DECEMBER 18, 2014 ISSUE
Remembrance an online journal published in Tiantongyuan, China
Li Zhensheng/Contact Press Images
Ouyang Xiang, son of a denounced former Party secretary in Heilongjiang province, being persecuted during the Cultural Revolution for sending an unsigned letter to the local revolutionary committee in his father’s defense, Harbin, November 1968. The sign around his neck bears his name and the date of his offending letter. When he tried to shout ‘Long live Chairman Mao,’ his mouth was stuffed with a glove. Several days later he was pushed out of a third-story window; the official report called his death a suicide.
In downtown Beijing, just a little over a mile west of the Forbidden City, is one of China’s most illustrious high schools. Its graduates regularly attend the country’s best universities or go abroad to study, while foreign leaders and CEOs make pilgrimages to catch a glimpse of the country’s future elite.
Founded in 1917, it has been lavishly rebuilt over the past few years, with a sleek new gym, dining hall, and classrooms—a monument to a rising country. But to many Chinese people of a certain age, the Experimental High School Attached to Beijing Normal University conjures up another image—that of a group of fanatical girls torturing their vice-principal to death.
For years, the event has been of interest to foreign scholars of the Cultural Revolution; it is a Lord of the Flies story that has attracted academics investigating female violence, filmmakers trying to document the mindset of violent Red Guards, and researchers trying to piece together how many people were killed, by whom, and how. In China, the story is more veiled. In official accounts it is usually mentioned as an example of the chaos that the country should avoid, and it is heavily censored to conceal the fact that many of the young women were children of the Communist elite, and today are prominent members of society.
But this is changing, part of a broader movement intended to shift discussion of sensitive questions from the private into the public sphere. Led by samizdat publications like the online journal Remembrance,* accounts of violence—including the vice-principal’s killing—are being published and passionately debated. More remarkably, people are even apologizing publicly for their actions, setting off long-overdue discussions about how China should deal with its violent past, especially when many of the victims are dead. Is it best to forget, which the country has largely done, or is there merit in digging up the past? And is it possible to have a cathartic confrontation with the past in a country with no real public sphere?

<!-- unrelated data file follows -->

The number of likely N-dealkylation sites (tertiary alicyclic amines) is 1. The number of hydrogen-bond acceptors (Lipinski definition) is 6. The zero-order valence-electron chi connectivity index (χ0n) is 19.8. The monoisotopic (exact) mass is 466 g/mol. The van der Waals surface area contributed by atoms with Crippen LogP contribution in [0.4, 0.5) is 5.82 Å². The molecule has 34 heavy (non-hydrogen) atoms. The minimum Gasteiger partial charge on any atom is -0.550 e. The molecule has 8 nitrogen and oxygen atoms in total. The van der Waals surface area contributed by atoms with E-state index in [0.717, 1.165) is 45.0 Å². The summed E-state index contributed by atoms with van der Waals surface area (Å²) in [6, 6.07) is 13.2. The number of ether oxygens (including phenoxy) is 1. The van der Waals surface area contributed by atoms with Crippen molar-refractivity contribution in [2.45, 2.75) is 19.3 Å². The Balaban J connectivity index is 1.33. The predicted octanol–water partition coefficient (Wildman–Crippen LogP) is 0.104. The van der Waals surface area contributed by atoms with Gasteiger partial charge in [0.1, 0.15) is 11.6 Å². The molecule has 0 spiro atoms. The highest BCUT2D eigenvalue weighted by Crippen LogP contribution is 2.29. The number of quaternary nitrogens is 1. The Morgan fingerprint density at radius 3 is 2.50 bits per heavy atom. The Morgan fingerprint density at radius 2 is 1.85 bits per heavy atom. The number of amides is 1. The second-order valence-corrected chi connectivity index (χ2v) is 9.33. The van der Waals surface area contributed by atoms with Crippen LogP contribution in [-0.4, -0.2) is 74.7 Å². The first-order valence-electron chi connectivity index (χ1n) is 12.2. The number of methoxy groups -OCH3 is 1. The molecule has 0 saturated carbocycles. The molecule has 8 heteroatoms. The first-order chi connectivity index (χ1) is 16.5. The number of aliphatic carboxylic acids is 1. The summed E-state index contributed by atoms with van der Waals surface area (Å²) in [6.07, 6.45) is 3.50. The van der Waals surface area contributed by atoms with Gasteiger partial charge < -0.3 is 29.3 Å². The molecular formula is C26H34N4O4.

Over the past year, the apologies for wrongdoing have come in rapid succession. One man in Jiangsu wrote in a magazine about how he had informed on his mother, leading to her execution. In Beijing, an editor wrote an account of how he’d beaten a peasant who he thought hadn’t shown enough enthusiasm for Mao’s ideas. And in Shandong, a man took out a small advertisement in a magazine, saying that he had beaten and spat on teachers but now, approaching old age, “I cannot forget what I have done wrong.”
The most widely reported was last year’s apology by Chen Xiaolu, the son of a famous general. Chen said that he had led a Red Guard–style police unit but failed to protect teachers at his school from being humiliated and beaten savagely by students. Chen was widely praised for his apology, but after about a month censors closed down discussion—taking the relevant blog pages off line—because the issue was too sensitive. In an interview, Chen said one motivation for speaking out is his fear that many behavioral patterns haven’t changed in China. “In 2011, people were beaten during the anti-Japanese protests,” he told me. “People still have that violence, that anger.”
None of the apologies has touched a deeper nerve than one made earlier this year by a reluctant sixty-five-year-old woman—one of the girls who had stood by as her vice-principal was sadistically tortured to death. Song Binbin had been one of the school’s student leaders as the Cultural Revolution unfolded starting in May 1966. The daughter of a famous general, Song Renqiong, she participated in writing vitriolic “big character posters” denouncing the teachers and administrators of what was then an all-girls school. Taking their lead from China’s god-like leader, Mao Zedong, she and other classmates concentrated their attacks on authority figures, who Mao said had betrayed the Party.